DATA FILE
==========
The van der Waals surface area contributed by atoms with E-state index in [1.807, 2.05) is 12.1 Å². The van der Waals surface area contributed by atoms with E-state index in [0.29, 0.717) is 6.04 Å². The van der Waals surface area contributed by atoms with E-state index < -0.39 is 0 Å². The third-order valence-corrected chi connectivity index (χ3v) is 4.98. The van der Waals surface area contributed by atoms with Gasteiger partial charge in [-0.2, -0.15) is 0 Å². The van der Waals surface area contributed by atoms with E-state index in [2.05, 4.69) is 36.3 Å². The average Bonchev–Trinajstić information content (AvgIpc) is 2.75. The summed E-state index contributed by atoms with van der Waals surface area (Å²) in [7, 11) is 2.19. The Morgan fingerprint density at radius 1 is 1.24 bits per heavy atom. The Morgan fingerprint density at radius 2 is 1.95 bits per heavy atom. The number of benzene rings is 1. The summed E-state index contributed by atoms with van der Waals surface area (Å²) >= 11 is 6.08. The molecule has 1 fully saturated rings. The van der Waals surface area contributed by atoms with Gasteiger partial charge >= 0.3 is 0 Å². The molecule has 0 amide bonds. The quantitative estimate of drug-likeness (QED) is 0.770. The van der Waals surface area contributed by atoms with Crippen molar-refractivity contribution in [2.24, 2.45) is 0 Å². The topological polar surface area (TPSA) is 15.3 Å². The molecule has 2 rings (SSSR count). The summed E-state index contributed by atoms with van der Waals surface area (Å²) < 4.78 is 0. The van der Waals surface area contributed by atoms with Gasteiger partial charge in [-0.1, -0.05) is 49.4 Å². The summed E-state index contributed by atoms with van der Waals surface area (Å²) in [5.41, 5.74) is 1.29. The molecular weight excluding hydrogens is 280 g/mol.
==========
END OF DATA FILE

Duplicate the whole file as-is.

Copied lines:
The van der Waals surface area contributed by atoms with E-state index in [1.807, 2.05) is 12.1 Å². The van der Waals surface area contributed by atoms with E-state index in [0.29, 0.717) is 6.04 Å². The van der Waals surface area contributed by atoms with E-state index < -0.39 is 0 Å². The third-order valence-corrected chi connectivity index (χ3v) is 4.98. The van der Waals surface area contributed by atoms with Gasteiger partial charge in [-0.2, -0.15) is 0 Å². The van der Waals surface area contributed by atoms with E-state index in [2.05, 4.69) is 36.3 Å². The average Bonchev–Trinajstić information content (AvgIpc) is 2.75. The summed E-state index contributed by atoms with van der Waals surface area (Å²) in [7, 11) is 2.19. The Morgan fingerprint density at radius 1 is 1.24 bits per heavy atom. The Morgan fingerprint density at radius 2 is 1.95 bits per heavy atom. The number of benzene rings is 1. The summed E-state index contributed by atoms with van der Waals surface area (Å²) >= 11 is 6.08. The molecule has 1 fully saturated rings. The van der Waals surface area contributed by atoms with Gasteiger partial charge >= 0.3 is 0 Å². The molecule has 0 amide bonds. The quantitative estimate of drug-likeness (QED) is 0.770. The van der Waals surface area contributed by atoms with Crippen molar-refractivity contribution in [2.24, 2.45) is 0 Å². The topological polar surface area (TPSA) is 15.3 Å². The molecule has 2 rings (SSSR count). The summed E-state index contributed by atoms with van der Waals surface area (Å²) < 4.78 is 0. The van der Waals surface area contributed by atoms with Gasteiger partial charge in [-0.1, -0.05) is 49.4 Å². The summed E-state index contributed by atoms with van der Waals surface area (Å²) in [5.41, 5.74) is 1.29. The molecular weight excluding hydrogens is 280 g/mol.